Developing land governance capacities in the Arab region
The paper was developed by the Arab Land Initiative of the Global Land Tool Network and UN-Habitat, in partnership with the Urban Training and Studies Institute, to map the education and training courses related to land governance in the Arab region, identify gaps and opportunities for engagement.
The learning offer in the field of land governance is not homogeneously distributed across the Arab region with land experts often having to travel outside their country, or even outside the region, for accessing learning and training opportunities. The Arab Land Initiative of the Global Land Tool Network and UN-Habitat, in partnership with the Urban Training and Studies Institute (UTI) of the Housing and Building National Research Centre (HBRC) from Egypt, developed the paper “Developing Land Governance Capacities in The Arab Region: Patterns, Challenges and Opportunities for Improving the Existing Learning Offer”, with the support of Federal Ministry for Economic Cooperation and Development of Germany (BMZ), to map the education and training courses related to land governance available in the Arab region, identify gaps and opportunities for engagement and provide recommendations for establishing more comprehensive curricula on land governance across the region.
The assessment presents information collected, analysed and validated by international, regional and national experts over a three-years period (2019–2022) covering 18 Arab states across the Mashreq (Iraq, Jordan, Lebanon, Palestine, Syria), the Gulf Cooperation Council (Bahrain, Kuwait, Qatar, Oman, Saudi Arabia, United Arab Emirates) and Yemen, and North Africa (Algeria, Egypt, Libya, Morocco, Sudan, Tunisia).
The mapping reveals fragmented knowledge in the field of land education across the region. Findings show that the available land-related curricula focus on spatial and land-use planning, mainly tackling the land administration functions of land use and land development, failing to include and address issues related to land tenure, land value and land disputes resolution. Further, land-related academic courses are often taught only within undergraduate curricula with limited post-graduate studies available in North Africa, the GCC countries and Yemen. Thus, learning and capacity development opportunities rely on international offers and expertise as a substitute for the weak domestic offer and knowledge. Nevertheless, this option is more expensive, largely inaccessible and inefficient for the purpose of retaining land governance capacities in the region.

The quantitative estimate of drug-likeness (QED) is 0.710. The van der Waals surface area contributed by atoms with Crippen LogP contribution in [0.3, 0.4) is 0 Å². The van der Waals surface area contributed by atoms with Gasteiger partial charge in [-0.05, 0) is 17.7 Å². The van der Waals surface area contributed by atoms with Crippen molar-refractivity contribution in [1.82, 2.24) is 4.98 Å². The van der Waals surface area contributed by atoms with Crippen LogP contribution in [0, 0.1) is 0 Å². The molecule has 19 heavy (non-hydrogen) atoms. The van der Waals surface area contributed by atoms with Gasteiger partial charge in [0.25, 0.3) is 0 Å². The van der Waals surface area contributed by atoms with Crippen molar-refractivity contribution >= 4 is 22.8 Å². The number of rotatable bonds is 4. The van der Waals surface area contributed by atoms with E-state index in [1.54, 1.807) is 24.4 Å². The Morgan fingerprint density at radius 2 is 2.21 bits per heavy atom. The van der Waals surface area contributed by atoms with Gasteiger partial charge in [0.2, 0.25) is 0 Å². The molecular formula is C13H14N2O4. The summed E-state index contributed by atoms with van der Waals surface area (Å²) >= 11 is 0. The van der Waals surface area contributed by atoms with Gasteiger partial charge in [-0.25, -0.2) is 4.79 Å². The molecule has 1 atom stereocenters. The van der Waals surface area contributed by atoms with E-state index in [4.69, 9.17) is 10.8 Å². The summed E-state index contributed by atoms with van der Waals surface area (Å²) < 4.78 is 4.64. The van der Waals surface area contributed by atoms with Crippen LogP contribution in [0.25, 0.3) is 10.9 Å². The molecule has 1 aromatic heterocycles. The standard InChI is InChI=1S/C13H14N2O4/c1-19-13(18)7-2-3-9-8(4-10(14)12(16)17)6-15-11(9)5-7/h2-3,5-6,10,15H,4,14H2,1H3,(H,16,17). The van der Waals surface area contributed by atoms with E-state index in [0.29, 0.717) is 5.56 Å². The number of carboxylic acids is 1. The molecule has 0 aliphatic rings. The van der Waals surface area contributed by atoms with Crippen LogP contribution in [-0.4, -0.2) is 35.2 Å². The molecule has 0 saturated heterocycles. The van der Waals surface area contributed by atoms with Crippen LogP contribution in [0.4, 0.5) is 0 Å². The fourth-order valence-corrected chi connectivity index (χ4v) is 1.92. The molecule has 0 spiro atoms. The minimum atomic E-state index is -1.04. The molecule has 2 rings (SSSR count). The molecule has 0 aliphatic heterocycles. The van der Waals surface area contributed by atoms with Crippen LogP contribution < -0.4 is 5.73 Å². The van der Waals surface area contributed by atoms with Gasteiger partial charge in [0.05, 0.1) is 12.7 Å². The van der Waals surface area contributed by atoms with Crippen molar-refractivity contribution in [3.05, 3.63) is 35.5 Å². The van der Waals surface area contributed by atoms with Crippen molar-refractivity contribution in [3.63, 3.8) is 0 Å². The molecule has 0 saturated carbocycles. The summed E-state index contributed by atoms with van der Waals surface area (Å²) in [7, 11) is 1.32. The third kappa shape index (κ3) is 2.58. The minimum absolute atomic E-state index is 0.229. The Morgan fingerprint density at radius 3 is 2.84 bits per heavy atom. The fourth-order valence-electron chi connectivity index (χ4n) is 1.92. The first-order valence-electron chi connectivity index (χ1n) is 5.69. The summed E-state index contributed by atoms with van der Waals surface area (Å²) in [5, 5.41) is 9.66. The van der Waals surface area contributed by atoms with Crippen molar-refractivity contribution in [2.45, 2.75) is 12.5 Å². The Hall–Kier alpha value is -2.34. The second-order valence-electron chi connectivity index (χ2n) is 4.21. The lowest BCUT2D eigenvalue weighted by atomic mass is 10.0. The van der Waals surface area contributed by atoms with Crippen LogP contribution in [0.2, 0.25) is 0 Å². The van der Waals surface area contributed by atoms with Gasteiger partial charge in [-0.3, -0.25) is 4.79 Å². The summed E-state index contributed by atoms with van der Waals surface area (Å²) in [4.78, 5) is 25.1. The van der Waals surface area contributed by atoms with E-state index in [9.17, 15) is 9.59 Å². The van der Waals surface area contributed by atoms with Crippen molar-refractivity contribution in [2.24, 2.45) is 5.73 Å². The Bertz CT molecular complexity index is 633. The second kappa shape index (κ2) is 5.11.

To address this gap, the study emphasizes the importance of introducing specialized land management and governance academic programmes, and shorter specialised courses, with curricula that match the real needs of the job market and that cover the unique socioeconomic, political, fiscal, and administrative dimensions of the region. Creating and consolidating a knowledgeable professional body capable of handling land-related challenges effectively will require a tailored approach across the multidimensional nature of land topics.
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